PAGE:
twelph wrote:Here is one from Meditations 5:
As I expected, the quotes support your argument when taken out of context but when you look at them within the dhamma talk as a whole you can see that what he is talking about is just a means to an end, that creating pleasurable meditation is not an end in itself.
After your first quote he goes on to say:
In addition, you learn important lessons about indulgence. If you tend to be indulgent in your daily life, you're going to be very self-indulgent when you meditate. If you can't say No to your daily desires, it's going to be hard to say No to them while you're sitting here meditating. The mind-states that want to go off and think about pleasant sights, sounds, smells, tastes, and tactile sensations are very easy to indulge in if you don't have the habit of saying No to your impulse to look for pleasure in those things throughout the day. As you develop this habit of saying No to sensual indulgence in the course of the day, it's a lot easier to say No to sensual thoughts in the course of the meditation.
You've also developed the habit of learning when to say "enough," which will hold you in good stead as you begin to develop the sense of non-sensual pleasure and rapture that come with concentration. You'll be more likely to realize when you've indulged enough in those kinds of pleasure so that you can turn to the further work you need to do in terms of insight and discernment. You can't just stay wallowing in the pleasure of concentration. You've got to learn how to understand what's going on in the mind, why it creates mental worlds to begin with — the worlds that pull you away from the present moment and lead to suffering and stress.
So pleasure in meditation is used as a basis for insight because you’ve abandoned seeking pleasures from the outside world.
The next one goes on to say the purpose of this practise is to feed mindfulness, the purpose is not pleasure for pleasures sake but to feed rather than starve mindfulness;
But that's a major misunderstanding. Mindfulness is something you do. It's a fabricated activity. Alertness is something you do. It's a fabricated activity as well. And there are potentials in the mind that can either foster the mindfulness or starve it. In other words, mindfulness is something you have to feed. It's not your simple awareness. It's the ability to keep something in mind. The reason we don't understand things, the reason we don't see the connection between cause and effect, is because we forget. It's because we forget that we can't stick with our resolves. Say you decide you're going to stay here for a whole hour with the breath — and five minutes later you find yourself planning tomorrow's meal, or thinking about events far away in Iceland. What happened? You forgot. And why did you forget? Well, there was a blanking out for a moment or two because you weren't paying proper attention to the causes for mindfulness.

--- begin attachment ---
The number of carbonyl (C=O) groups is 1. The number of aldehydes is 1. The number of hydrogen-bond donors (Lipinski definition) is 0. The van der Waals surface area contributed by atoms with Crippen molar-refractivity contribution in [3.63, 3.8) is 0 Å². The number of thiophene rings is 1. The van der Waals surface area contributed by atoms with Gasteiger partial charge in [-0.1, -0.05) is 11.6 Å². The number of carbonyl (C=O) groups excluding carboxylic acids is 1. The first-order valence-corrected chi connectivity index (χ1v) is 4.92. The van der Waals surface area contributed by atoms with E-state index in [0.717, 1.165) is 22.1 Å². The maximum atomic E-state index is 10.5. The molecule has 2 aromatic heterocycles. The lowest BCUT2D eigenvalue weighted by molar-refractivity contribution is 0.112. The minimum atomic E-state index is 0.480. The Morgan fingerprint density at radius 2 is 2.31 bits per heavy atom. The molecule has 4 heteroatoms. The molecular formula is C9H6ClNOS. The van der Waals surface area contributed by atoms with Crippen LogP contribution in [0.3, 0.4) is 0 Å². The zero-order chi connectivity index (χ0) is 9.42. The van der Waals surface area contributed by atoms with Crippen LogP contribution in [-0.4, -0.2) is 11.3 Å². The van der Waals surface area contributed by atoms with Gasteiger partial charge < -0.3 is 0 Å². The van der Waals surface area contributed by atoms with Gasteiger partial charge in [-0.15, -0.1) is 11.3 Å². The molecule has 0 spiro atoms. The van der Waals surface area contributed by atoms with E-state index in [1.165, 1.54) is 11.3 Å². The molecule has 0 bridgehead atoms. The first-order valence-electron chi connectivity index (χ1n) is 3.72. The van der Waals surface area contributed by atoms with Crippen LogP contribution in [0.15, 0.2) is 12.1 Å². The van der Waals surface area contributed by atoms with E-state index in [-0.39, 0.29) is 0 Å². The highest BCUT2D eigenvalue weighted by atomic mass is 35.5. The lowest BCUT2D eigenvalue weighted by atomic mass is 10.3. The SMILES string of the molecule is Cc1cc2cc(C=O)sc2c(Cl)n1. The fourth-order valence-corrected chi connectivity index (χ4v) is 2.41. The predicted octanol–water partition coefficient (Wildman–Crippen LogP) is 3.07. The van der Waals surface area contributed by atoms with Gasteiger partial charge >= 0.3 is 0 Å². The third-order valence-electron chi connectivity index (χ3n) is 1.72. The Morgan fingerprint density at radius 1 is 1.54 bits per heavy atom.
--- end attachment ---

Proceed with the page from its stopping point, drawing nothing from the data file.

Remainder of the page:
The last one he goes on to say that the pleasure is about making yourself comfortable and having a basis from which you can explore pain,
We need the right attitude toward pain: not to feel threatened, not to run away. Our duty with regard to pain is to comprehend it, but you’re not going to comprehend it if you feel threatened by it. So it’s good to know that you have a safe, comfortable place to return to whenever you need it.
Say there’s a pain in your leg and you’re not really ready to deal with it yet:
You can focus on whatever sense of ease and fullness you can develop elsewhere in the body—say, in the chest, in the stomach, in your hands, in your feet—through the way you breathe. If things get bad with the pain, you can go back to the breath. Once the mind feels nourished and protected by the breath, it’ll be more willing to actually look into the pain, probe into the pain, trying to understand: What is this pain I have in my body? Why do I fear it so much? Is it really as fearsome as it seems?
So again not pleasure for pleasures sake but as an aid to the development of insight.
A lot of people come to insight practise with an idea that everything is dukkha and it’s all about just experiencing the rawness of dukkha, and an impoverished and aversive attitude results.
The Burmese approach can encourage this attitude, and I certainly felt this way for many years and was surprised to learn that meditation didn’t have to be a barren wasteland and that one could take measures to balance ones mind states when needed.
After all this is what Metta meditation is all about, what Thanissaro is proposing is fabrication sure but it’s less fabricated than Metta meditation and much closer to insight I think.